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Fox Folk

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A subtrope of Beast Man, a Fox Man is a character with foxlike traits. Typical features are pointy ears, nose, fur, and the all-important bushy tail. Most vulpinoid characters tend to be based off on red foxes—other species are far rarer.

Their personality tends to be sly, intelligent and cunning, and if you see them you can bet that they are some sort of trickster or con artist. Despite this, however, they are depicted in both positive and negative light, where they can be annoying but ultimately harmless, morally grey characters with Hidden Depths, or simply a villain.


Characters of this variety fall on the Sliding Scale of Anthropomorphism as Little Bit Beastly to Beast Man. For varieties that are actual foxes—ranging on the scale from Funny Animal to Nearly Normal Animal—see Fantastic Foxes.

See also Kitsune, a page on foxes in Japanese folklore and mythology. A supertrope to Foxy Vixen.


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    Fan Works 
  • Aspatrians from Teanas Travels are a race of vulpine sapients, who were under the control of a vicous dictatorship who violently oppressed and objectified women and children (to the point where they literally weren't considered people). The League caught wind of this thanks to an escaped slave, and promptly leapt in and deposed the dictator and his armies. The Aspatrians, now much happier and more stable, were made a "protectorate" of the Tripartate.

  • Joseph Lallo's The Book of Deacon series has malthropesnote  who look like fox-people and are hunted down as vermin by the humanoid races. Practically to extinction on the continent where most of the stories take place.
  • In The Dark Profit Saga most breeds of Gnoll look like canine halflingsnote , Fennekin are a Demi-gnoll breed with more fox-like features and large ears.
  • Is It Wrong to Try to Pick Up Girls in a Dungeon? has the Renards, a rare race from the Far East who are known for having fox-like ears and a tail. They're unique among the races as they're integral to the creation of a Killing Stone, which rips a renard's soul out of their body to allow the holder to use whatever magic that renard could. Ishtar wanted to force Haruhime to create a Killing Stone for her so she could use her magic to overrun the Freya Familia.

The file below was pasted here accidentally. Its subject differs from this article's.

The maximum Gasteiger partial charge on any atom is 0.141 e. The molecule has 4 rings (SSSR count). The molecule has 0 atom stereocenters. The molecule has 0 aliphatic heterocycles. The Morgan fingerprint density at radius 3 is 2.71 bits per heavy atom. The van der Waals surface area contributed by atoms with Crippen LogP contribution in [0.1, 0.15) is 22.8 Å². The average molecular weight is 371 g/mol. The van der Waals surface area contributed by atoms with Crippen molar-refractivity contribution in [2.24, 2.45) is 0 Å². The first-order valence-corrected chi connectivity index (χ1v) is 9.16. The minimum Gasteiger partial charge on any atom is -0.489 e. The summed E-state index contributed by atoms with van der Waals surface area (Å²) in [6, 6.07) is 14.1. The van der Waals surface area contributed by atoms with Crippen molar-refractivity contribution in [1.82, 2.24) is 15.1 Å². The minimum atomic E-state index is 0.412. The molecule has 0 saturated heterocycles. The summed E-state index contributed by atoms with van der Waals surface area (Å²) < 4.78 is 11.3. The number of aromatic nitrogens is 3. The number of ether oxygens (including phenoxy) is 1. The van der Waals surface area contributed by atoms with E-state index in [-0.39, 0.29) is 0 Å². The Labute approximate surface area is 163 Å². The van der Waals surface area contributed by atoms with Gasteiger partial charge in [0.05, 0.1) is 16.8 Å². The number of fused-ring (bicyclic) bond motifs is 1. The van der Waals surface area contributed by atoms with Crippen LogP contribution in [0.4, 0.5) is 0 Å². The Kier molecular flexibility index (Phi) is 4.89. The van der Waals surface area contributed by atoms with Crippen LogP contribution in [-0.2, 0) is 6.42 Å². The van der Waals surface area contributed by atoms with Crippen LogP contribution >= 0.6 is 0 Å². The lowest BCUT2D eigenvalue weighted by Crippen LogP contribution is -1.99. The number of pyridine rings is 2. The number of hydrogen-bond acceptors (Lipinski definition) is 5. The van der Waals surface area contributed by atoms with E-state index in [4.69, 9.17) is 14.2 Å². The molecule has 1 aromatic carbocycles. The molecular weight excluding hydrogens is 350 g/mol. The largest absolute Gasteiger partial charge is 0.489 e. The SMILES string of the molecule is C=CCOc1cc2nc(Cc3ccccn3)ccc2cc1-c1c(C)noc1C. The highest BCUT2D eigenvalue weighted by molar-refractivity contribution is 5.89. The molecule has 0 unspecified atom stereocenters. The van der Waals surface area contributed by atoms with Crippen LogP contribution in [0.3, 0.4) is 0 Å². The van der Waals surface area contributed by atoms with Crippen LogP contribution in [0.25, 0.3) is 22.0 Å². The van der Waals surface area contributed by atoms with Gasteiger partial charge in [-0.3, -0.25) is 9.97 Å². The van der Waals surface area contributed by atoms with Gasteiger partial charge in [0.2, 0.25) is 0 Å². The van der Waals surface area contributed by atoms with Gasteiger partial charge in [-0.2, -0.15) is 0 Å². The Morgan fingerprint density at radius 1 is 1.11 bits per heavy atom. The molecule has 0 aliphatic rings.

• Log Horizon:
  • In the final Tour of the Merrimack book, a planet with DNA-based life is discovered (which is a nasty problem for all the scientists on the expedition). The primary sapient inhabitants are a group of bipedal, foxlike marsupials at an approximately stone-age level of development.

    Live-Action TV 
  • Grimm:
    • The Wesen usually have animal-based alternate forms. Fuchsbau are the ones based on foxes. In accordance with animal stereotypes, they're generally considered to be less than trustworthy, being cunning, mischievous and sly. Rosalee Calvert is part of the main cast, making the Fuchsbau the second most prominent Wesen to appear.
    • Vulpesmyrca are bigger black fox wesen, with less human shaped heads, larger fox like ears and much more pronounced fangs. They also possess enhance physical strength and speed, and who commonly work as mercenaries and prey upon Willaharas (rabbit wesen) for their feet.

    Tabletop Games 
  • The vulpins of Dungeons & Dragons are a race of foxlike humanoids having a reputation to be formidable warriors and very capable and honorable leaders. Unfortunately some human societies and religions never accepted them and hunted them to their brink of extinction.
  • Fading Suns has Vulpanthropes, a species created as shock troops by a noble with Mad Scientist leanings from human and fox DNA. They proved more prolific than expected and have come to plague isolated human settlements on many planets.